I’d think it more likely that Shakespeare got the duke’s oak in MND from one of his sources for the play, Huon of Bourdeaux. In chapter XXI, Gerames, Huon and his companions meet King Oberon while out riding. Growing hungry, the company:

 

>...alighted under a great Oake, to the entent to search for some fruit to eate. 

>They glad thereof let their horses goe to pasture.

>

>When they were thus alighted, the Dwarfe of Fayry[,] King Oberon came 

>ryding by, and had on a Gowne so rich that it were marvaile to recount the 

>riches and fashion thereof, and it was so garnished with precious stones, 

>that the clearnesse of them shined like the Sonne....

>

>Then King Oberon, who knew well and had seen the fourteene Companions, 

>he set his Horne to his mouth, and blew so melodious a blast, that the 

>fourteene Companions, being under the Tree, had so perfit a joy at their 

>hearts, that they al rose up and began to sing and daunce...

 

This sounds quite similar to the frivolous goings on under the Duke’s Oak in MND to me. Of course, the tree isn’t called the “Duke’s” oak in Huon of Bordeaux, but it does have the advantage of actually being an oak tree, rather than a gate.

 

As to the names Caliban and Ariel, Mr. Roe claims that Caliban is Catalan for “outcast” and “pariah.” Again, I can find no collaborating evidence of this (though I did find a site that gave a Catalan definition of “caliban” as “moon”), but since Catalan is the language of the people of Catalonia, Spain, I’m not sure what relation Mr. Roe believed it would have to a tourist’s travels in Italy anyway. And I believe Shakespeare got the name Ariel from the Bible. He probably had one on his bedside table, so he need hardly be called upon to make a trip to Italy to stumble upon the name.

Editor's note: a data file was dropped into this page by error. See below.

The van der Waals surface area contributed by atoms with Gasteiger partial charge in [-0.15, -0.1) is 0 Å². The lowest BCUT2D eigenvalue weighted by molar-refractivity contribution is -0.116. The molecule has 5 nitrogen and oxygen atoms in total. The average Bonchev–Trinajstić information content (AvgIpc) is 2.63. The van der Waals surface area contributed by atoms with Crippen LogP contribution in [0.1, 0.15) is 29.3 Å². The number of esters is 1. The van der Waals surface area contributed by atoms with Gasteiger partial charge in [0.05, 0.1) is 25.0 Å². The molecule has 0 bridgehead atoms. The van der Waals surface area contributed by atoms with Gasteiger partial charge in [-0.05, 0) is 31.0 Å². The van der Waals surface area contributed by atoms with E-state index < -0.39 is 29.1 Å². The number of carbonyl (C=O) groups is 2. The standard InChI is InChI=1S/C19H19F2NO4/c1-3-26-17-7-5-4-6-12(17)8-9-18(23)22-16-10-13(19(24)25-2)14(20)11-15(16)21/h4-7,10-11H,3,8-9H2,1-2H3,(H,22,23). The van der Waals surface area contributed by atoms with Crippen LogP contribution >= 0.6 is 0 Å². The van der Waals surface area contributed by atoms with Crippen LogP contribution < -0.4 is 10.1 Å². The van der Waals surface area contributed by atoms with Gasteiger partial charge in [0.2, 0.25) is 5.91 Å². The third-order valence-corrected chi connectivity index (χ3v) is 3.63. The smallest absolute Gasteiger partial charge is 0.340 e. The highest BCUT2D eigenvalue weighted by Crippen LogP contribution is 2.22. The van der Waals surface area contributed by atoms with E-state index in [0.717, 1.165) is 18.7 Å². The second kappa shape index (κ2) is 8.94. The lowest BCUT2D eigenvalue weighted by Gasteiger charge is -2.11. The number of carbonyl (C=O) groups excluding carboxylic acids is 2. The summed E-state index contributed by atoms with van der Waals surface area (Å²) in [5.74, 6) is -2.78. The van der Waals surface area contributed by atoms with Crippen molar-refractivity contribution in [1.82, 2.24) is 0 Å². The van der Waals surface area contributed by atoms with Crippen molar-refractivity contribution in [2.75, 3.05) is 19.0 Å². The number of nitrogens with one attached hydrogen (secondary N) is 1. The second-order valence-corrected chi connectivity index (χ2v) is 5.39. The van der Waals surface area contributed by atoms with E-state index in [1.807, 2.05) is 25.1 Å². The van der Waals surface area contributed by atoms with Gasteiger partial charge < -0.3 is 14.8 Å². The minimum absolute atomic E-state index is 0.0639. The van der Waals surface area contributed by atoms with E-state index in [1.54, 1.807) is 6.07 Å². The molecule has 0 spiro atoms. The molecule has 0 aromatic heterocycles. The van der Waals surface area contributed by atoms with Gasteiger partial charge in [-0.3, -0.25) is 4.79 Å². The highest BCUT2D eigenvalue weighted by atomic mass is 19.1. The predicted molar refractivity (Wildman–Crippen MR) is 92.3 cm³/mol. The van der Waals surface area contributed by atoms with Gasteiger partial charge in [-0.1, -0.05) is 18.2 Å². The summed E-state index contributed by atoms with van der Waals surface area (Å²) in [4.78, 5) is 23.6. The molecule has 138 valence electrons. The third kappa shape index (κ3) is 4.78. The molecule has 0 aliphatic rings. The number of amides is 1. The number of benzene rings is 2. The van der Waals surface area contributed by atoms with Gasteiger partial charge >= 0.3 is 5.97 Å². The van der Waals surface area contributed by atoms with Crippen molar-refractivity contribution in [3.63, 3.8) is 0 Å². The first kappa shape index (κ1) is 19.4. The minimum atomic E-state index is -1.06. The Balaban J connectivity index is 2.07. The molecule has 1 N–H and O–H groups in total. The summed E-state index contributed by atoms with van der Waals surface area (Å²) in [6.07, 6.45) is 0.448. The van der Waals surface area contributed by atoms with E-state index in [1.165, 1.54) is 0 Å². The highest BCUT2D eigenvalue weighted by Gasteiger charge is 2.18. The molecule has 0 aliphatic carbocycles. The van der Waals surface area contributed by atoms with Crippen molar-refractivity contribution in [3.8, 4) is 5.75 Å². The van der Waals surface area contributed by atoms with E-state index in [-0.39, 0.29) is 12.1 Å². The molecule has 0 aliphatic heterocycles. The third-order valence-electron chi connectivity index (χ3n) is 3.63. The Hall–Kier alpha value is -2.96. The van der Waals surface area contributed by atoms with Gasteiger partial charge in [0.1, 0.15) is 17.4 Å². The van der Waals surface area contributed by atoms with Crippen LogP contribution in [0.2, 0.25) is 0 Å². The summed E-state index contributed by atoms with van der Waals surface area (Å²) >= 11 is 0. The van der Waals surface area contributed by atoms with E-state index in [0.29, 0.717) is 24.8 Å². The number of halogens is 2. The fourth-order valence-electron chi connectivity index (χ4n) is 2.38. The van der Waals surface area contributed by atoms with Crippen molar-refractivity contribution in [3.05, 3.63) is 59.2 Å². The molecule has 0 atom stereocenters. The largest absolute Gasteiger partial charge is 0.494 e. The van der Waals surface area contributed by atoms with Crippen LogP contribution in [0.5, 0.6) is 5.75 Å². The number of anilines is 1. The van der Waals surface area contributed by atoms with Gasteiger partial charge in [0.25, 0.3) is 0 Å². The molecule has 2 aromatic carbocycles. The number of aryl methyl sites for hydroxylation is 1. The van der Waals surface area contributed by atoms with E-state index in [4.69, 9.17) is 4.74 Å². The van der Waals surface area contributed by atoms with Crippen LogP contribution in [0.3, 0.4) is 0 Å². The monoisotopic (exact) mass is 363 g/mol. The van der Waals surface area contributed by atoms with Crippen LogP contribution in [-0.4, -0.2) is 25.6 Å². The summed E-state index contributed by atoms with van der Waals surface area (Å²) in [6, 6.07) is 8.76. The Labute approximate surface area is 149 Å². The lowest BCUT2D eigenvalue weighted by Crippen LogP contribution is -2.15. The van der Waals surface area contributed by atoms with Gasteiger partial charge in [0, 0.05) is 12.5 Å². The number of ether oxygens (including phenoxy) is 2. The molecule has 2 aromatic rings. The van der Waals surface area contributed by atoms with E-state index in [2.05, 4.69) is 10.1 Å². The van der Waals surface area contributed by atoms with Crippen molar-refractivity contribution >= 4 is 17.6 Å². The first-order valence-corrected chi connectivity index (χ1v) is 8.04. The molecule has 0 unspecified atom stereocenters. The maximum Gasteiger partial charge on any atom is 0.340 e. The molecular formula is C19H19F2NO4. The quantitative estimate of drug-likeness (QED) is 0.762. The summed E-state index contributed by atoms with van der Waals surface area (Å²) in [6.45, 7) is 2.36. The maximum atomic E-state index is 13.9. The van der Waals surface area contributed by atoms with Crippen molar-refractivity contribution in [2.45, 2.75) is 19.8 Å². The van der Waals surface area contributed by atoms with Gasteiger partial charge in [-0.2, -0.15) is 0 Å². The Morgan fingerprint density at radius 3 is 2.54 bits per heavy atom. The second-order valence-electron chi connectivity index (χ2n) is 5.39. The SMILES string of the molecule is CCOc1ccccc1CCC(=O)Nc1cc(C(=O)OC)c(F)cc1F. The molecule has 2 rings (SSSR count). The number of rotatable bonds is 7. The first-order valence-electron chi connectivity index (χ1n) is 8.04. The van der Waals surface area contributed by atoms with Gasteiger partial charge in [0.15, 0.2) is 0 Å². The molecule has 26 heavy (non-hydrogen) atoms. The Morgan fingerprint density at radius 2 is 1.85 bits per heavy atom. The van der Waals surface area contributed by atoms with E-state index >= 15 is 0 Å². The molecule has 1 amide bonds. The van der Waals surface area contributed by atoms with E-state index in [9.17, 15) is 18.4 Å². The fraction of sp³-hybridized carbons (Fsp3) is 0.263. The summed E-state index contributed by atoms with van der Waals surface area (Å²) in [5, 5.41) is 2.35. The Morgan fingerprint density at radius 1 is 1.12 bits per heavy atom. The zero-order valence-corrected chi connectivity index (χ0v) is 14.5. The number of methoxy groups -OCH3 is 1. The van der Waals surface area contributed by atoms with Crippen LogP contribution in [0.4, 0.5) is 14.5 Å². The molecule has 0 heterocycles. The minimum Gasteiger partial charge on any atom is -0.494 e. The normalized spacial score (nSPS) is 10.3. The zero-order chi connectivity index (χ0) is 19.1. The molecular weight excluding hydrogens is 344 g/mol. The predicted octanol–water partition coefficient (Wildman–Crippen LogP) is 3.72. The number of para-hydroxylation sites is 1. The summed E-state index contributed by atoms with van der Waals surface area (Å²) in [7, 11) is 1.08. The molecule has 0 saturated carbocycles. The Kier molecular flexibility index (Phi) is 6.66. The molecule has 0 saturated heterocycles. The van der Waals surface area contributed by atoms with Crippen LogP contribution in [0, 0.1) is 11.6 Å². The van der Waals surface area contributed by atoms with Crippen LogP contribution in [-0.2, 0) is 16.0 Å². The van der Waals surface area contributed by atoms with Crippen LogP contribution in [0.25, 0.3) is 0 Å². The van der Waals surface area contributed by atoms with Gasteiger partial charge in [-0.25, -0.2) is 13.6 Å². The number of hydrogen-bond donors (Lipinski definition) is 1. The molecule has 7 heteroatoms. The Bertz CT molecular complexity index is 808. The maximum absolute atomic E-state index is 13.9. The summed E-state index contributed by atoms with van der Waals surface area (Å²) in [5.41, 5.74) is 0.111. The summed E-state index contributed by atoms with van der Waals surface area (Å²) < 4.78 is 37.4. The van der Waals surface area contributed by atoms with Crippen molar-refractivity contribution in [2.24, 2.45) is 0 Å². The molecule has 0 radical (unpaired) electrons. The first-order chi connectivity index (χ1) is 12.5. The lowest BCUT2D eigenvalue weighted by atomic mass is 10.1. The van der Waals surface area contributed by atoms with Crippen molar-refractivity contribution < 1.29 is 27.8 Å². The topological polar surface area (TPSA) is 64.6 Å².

So far you’ve given us a pun, an Italian gate, a Spanish moon, and a Bible reference for your evidence of Shakespeare’s trip to Italy. I apparently don’t find the evidence as conclusive as you do. And my middle initial is actually “J.”

 

Clark Holloway

 

[8]-------------------------------------------------------------

From:         Gabriel Egan <This email address is being protected from spambots. You need JavaScript enabled to view it.>

Date:         April 26, 2013 3:00:49 AM EDT

Subject:      Re: SHAKSPER: Businessman

 

The list price for Michael Egan’s 3-volume edition of Thomas of Woodstock (or 1 Richard 2 as he calls it) is over $350. For that reason I believe most SHAKSPERians will have no access to it and won’t know that the review that he quotes praising its “2,100 pages of painstaking scholarship” is misleading.

 

Much of the edition is taken up with pointless repetition because Michael Egan chooses not to use the usual scholarly conventions for representing the differences between documentary witnesses.  For example, here’s a typical top-half of one of those 2,100 pages:

 

        ARM Run naught but poison, brother; spill them all.

 

BUL Run[n]e nought but poyson brother, spill them all.

 

COR Run naught but poison, brother. Spill them all.

 

EBE Run naught but poison, brother. Spill them all!

 

HAL Rune nought but poyson brother, spill then all

(then, sic.)

 

KEL Rune nought but poyson, brother: spill them all!

 

NOT Run naught but poison, brother; spill them all.

 

WPF rune nought but poyson brother, spill them all

 

    (Volume 2, page 77)

 

Almost all the differences here are meaningless variation in spellings and the remainder could be neatly conveyed in one short collation note. But Egan goes on like this for over 1,100 pages in this volume alone. This is certainly the taking (and indeed inflicting) of pains, but it’s not scholarship.

 

Gabriel Egan

 

Greenblatt’s Freedom

 

The Shakespeare Conference: SHK 24.0205  Friday, 26 April 2013

 

[Editor's Note: Just a reminder that I will be out of electronic contact next week and will resume mailings Monday, May 6. Keep submissions coming, and I will edit them then. -Hardy]